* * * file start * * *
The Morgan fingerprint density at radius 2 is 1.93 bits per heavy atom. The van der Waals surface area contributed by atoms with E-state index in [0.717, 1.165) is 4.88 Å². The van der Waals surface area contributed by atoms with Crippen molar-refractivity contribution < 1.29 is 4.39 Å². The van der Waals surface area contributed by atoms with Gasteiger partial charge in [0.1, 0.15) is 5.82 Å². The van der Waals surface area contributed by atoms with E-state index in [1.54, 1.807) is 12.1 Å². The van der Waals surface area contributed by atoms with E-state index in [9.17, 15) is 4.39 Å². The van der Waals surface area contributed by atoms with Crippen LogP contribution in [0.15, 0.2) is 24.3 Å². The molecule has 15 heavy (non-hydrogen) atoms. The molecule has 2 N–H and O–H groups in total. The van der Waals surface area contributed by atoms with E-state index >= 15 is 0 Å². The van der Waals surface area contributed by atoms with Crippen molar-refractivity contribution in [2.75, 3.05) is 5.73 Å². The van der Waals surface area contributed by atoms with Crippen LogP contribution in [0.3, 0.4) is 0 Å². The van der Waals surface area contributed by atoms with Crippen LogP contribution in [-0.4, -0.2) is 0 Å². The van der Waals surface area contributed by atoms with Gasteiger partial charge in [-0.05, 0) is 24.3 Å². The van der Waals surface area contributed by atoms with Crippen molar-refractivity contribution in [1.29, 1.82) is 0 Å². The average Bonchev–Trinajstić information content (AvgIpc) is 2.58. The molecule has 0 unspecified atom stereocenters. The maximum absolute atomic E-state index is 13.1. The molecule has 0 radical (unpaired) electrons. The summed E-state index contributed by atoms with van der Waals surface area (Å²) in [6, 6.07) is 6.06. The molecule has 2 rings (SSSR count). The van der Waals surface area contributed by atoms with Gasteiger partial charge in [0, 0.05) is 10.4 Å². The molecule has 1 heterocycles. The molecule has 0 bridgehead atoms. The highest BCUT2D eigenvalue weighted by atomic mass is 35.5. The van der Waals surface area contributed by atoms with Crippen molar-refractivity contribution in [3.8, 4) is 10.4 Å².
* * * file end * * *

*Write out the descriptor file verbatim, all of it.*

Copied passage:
The Morgan fingerprint density at radius 2 is 1.93 bits per heavy atom. The van der Waals surface area contributed by atoms with E-state index in [0.717, 1.165) is 4.88 Å². The van der Waals surface area contributed by atoms with Crippen molar-refractivity contribution < 1.29 is 4.39 Å². The van der Waals surface area contributed by atoms with Gasteiger partial charge in [0.1, 0.15) is 5.82 Å². The van der Waals surface area contributed by atoms with E-state index in [1.54, 1.807) is 12.1 Å². The van der Waals surface area contributed by atoms with E-state index in [9.17, 15) is 4.39 Å². The van der Waals surface area contributed by atoms with Crippen LogP contribution in [0.15, 0.2) is 24.3 Å². The molecule has 15 heavy (non-hydrogen) atoms. The molecule has 2 N–H and O–H groups in total. The van der Waals surface area contributed by atoms with E-state index >= 15 is 0 Å². The van der Waals surface area contributed by atoms with Crippen molar-refractivity contribution in [2.75, 3.05) is 5.73 Å². The van der Waals surface area contributed by atoms with Crippen LogP contribution in [0.3, 0.4) is 0 Å². The van der Waals surface area contributed by atoms with Crippen LogP contribution in [-0.4, -0.2) is 0 Å². The van der Waals surface area contributed by atoms with Gasteiger partial charge in [-0.05, 0) is 24.3 Å². The van der Waals surface area contributed by atoms with Crippen molar-refractivity contribution in [1.29, 1.82) is 0 Å². The average Bonchev–Trinajstić information content (AvgIpc) is 2.58. The molecule has 0 unspecified atom stereocenters. The maximum absolute atomic E-state index is 13.1. The molecule has 0 radical (unpaired) electrons. The summed E-state index contributed by atoms with van der Waals surface area (Å²) in [6, 6.07) is 6.06. The molecule has 2 rings (SSSR count). The van der Waals surface area contributed by atoms with Gasteiger partial charge in [0, 0.05) is 10.4 Å². The molecule has 1 heterocycles. The molecule has 0 bridgehead atoms. The highest BCUT2D eigenvalue weighted by atomic mass is 35.5. The van der Waals surface area contributed by atoms with Crippen molar-refractivity contribution in [3.8, 4) is 10.4 Å².